The first discovery of the portage by Europeans was near the end of the 17th century. In 1672 a major expedition of exploration of the American Midwest was authorized by Louis XIV. The purpose of the trip was to investigate and verify rumors of a water route from the Great Lakes to a "great river" which would lead to the sea at New Orleans. The immediate consideration for the exploration was the reports of early French scouts that there were important copper deposits4 near Lake Superior. The fur trapping was already well established and could be serviced by canoes back east through existing water routes and portages, but for the heavy copper ore, a water level route was required. Louis Joliet was selected to lead the exploration. Jacques Marquette, a Catholic priest, was sent along as the spiritual leader. Marquette had a zealous ambition to evangelize the native Indians, stating at the end of his voyage; "Had this voyage resulted in the salvation of even one soul, I would consider all my troubles well rewarded."5

The route of the voyage led down Lake Michigan to Green Bay, and then via the Fox and Wisconsin Rivers to the Mississippi. The portages were long and the trip was arduous. It was hardly an acceptable trade route. The party of eight adventurers went as far down the Mississippi as the Arkansas River, then turned around, fearing that all of the valuable information they had gained could possibly be lost if they were slain by hostile Indians or if they were captured by the Spanish, enemies of France who had recently taken control of Louisiana.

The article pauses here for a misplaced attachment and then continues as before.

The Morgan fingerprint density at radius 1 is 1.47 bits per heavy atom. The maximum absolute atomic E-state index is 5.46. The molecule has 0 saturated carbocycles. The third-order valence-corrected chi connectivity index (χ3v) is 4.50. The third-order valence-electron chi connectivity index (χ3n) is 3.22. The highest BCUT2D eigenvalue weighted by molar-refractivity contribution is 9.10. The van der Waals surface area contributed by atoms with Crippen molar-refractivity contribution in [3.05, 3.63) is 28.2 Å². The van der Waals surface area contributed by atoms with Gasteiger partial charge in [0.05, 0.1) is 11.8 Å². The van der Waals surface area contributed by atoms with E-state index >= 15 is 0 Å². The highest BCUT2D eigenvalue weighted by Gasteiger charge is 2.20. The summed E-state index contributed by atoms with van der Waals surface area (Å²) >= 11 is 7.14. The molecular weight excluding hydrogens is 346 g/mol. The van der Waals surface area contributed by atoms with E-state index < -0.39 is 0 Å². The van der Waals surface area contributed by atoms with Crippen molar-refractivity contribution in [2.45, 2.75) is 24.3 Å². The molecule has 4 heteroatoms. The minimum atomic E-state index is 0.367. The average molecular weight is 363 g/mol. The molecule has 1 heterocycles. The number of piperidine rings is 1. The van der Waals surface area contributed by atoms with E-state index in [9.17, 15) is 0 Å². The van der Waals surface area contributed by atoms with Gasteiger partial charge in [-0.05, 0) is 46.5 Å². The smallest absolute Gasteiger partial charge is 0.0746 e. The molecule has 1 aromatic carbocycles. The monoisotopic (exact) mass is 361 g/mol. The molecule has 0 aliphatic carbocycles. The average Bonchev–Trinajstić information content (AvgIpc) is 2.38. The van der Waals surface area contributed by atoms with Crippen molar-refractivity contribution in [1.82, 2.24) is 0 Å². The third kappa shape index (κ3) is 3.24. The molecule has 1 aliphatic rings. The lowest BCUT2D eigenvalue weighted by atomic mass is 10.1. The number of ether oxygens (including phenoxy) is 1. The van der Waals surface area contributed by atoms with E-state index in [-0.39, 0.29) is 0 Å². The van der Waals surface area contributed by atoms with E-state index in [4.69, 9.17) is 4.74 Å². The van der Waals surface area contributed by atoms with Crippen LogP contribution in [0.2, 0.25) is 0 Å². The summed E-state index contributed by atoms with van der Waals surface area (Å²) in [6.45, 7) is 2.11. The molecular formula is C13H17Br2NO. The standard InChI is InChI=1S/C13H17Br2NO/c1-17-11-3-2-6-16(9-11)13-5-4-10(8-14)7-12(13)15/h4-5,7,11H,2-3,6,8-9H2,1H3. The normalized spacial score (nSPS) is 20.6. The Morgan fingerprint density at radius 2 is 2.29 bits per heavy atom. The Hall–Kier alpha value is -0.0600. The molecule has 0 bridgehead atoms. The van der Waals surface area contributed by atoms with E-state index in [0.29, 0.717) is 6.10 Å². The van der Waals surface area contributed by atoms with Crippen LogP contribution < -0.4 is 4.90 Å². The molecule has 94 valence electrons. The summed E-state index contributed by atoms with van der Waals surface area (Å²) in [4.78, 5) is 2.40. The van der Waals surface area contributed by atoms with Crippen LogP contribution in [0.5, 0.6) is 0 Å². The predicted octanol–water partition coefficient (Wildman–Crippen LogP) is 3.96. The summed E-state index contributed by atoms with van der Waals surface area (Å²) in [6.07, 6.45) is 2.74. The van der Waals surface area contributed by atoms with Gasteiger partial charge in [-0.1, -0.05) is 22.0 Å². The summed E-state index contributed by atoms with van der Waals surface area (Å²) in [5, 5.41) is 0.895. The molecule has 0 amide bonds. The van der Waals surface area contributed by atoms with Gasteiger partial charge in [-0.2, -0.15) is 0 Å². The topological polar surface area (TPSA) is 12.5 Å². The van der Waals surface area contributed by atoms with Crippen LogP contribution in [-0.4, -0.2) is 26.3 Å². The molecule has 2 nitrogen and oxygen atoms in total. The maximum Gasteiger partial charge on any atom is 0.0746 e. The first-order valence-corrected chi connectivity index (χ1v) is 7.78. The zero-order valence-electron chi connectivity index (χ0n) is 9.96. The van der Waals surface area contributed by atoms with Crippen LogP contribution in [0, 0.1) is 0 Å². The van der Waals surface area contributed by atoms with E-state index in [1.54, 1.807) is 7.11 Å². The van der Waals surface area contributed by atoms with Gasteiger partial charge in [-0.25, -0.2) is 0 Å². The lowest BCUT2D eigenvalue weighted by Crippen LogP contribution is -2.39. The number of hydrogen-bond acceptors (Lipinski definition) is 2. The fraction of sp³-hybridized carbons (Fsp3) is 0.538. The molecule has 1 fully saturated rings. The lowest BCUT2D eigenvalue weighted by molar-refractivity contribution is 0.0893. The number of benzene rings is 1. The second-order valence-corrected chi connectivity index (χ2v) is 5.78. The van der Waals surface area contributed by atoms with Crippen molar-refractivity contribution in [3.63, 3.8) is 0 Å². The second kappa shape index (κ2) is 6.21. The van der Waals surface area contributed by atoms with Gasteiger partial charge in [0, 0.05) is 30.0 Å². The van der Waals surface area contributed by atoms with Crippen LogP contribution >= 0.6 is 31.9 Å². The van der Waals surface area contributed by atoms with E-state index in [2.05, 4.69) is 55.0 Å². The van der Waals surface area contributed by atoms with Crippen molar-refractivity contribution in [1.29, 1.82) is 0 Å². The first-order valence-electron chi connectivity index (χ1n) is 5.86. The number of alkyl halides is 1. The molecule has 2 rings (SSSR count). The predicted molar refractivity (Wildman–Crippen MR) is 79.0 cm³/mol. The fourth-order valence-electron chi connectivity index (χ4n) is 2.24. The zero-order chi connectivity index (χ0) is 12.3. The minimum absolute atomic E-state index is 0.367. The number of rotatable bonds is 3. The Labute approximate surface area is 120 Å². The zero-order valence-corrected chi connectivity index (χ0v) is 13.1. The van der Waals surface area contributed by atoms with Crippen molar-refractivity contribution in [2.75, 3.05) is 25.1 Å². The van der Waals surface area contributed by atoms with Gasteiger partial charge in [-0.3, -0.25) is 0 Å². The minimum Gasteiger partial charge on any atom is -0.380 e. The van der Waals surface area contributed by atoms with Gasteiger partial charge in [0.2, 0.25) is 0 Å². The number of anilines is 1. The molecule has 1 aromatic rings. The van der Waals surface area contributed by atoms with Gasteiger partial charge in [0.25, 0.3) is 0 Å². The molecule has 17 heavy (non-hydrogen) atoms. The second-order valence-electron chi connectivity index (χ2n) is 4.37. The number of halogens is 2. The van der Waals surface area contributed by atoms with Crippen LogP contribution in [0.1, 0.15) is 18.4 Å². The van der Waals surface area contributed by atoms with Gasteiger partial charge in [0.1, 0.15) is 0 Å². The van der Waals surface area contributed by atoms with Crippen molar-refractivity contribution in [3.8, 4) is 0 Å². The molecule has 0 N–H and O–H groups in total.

The route back was easier as they would be meeting friendly Indians with whom they had exchanged gifts on the way down. Some of the Indians had already been converted to Christianity by Father Marquette. Indians from the Kaskaskia6 tribe helped direct them to the much shorter and easier route back to Lake Michigan via the Illinois and the Des Plaines Rivers, and up a short creek to Mud Lake, into the Chicago River and on to Lake Michigan. Mud Lake extended from about Harlem Avenue on the west to Kedzie Avenue on the east. In times of spring flood, the Des Plaines would overflow into Mud Lake and would flow to Lake Michigan. In dryer weather, portages would be required. On about September 1, 1673,7 Louis Joliet and Father Marquette were the first Europeans to use what came to be called "The Chicago Portage."


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